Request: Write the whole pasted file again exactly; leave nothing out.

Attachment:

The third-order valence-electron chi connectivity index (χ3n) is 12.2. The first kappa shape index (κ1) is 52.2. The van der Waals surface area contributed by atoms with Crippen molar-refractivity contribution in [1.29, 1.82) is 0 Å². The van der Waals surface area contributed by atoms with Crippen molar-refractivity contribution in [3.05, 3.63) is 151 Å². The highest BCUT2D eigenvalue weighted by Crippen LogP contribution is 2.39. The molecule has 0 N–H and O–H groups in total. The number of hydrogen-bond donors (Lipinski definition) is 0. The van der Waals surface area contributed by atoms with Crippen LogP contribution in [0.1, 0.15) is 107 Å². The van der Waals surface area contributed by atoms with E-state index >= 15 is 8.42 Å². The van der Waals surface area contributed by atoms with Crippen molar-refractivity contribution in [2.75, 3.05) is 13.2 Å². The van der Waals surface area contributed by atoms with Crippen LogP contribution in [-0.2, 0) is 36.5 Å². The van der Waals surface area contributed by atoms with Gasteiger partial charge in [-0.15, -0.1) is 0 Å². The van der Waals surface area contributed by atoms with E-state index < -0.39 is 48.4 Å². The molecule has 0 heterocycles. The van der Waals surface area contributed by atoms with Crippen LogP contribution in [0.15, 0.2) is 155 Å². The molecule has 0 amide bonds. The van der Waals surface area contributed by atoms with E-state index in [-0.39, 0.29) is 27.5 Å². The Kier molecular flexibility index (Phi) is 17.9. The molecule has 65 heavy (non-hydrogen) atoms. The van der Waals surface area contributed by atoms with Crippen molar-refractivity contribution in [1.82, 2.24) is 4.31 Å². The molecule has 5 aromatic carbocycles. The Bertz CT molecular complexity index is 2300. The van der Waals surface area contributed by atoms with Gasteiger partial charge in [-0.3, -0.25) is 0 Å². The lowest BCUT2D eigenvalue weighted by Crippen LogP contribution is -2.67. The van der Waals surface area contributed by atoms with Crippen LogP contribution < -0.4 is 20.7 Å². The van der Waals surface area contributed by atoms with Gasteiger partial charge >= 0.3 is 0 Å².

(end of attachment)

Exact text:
The third-order valence-electron chi connectivity index (χ3n) is 12.2. The first kappa shape index (κ1) is 52.2. The van der Waals surface area contributed by atoms with Crippen molar-refractivity contribution in [1.29, 1.82) is 0 Å². The van der Waals surface area contributed by atoms with Crippen molar-refractivity contribution in [3.05, 3.63) is 151 Å². The highest BCUT2D eigenvalue weighted by Crippen LogP contribution is 2.39. The molecule has 0 N–H and O–H groups in total. The number of hydrogen-bond donors (Lipinski definition) is 0. The van der Waals surface area contributed by atoms with Crippen LogP contribution in [0.1, 0.15) is 107 Å². The van der Waals surface area contributed by atoms with E-state index >= 15 is 8.42 Å². The van der Waals surface area contributed by atoms with Crippen molar-refractivity contribution in [2.75, 3.05) is 13.2 Å². The van der Waals surface area contributed by atoms with Crippen LogP contribution in [-0.2, 0) is 36.5 Å². The van der Waals surface area contributed by atoms with Gasteiger partial charge in [-0.15, -0.1) is 0 Å². The van der Waals surface area contributed by atoms with E-state index < -0.39 is 48.4 Å². The molecule has 0 heterocycles. The van der Waals surface area contributed by atoms with Crippen LogP contribution in [0.15, 0.2) is 155 Å². The molecule has 0 amide bonds. The van der Waals surface area contributed by atoms with E-state index in [-0.39, 0.29) is 27.5 Å². The Kier molecular flexibility index (Phi) is 17.9. The molecule has 65 heavy (non-hydrogen) atoms. The van der Waals surface area contributed by atoms with Crippen molar-refractivity contribution in [1.82, 2.24) is 4.31 Å². The molecule has 5 aromatic carbocycles. The Bertz CT molecular complexity index is 2300. The van der Waals surface area contributed by atoms with Gasteiger partial charge in [-0.3, -0.25) is 0 Å². The lowest BCUT2D eigenvalue weighted by Crippen LogP contribution is -2.67. The van der Waals surface area contributed by atoms with Crippen LogP contribution < -0.4 is 20.7 Å². The van der Waals surface area contributed by atoms with Gasteiger partial charge >= 0.3 is 0 Å².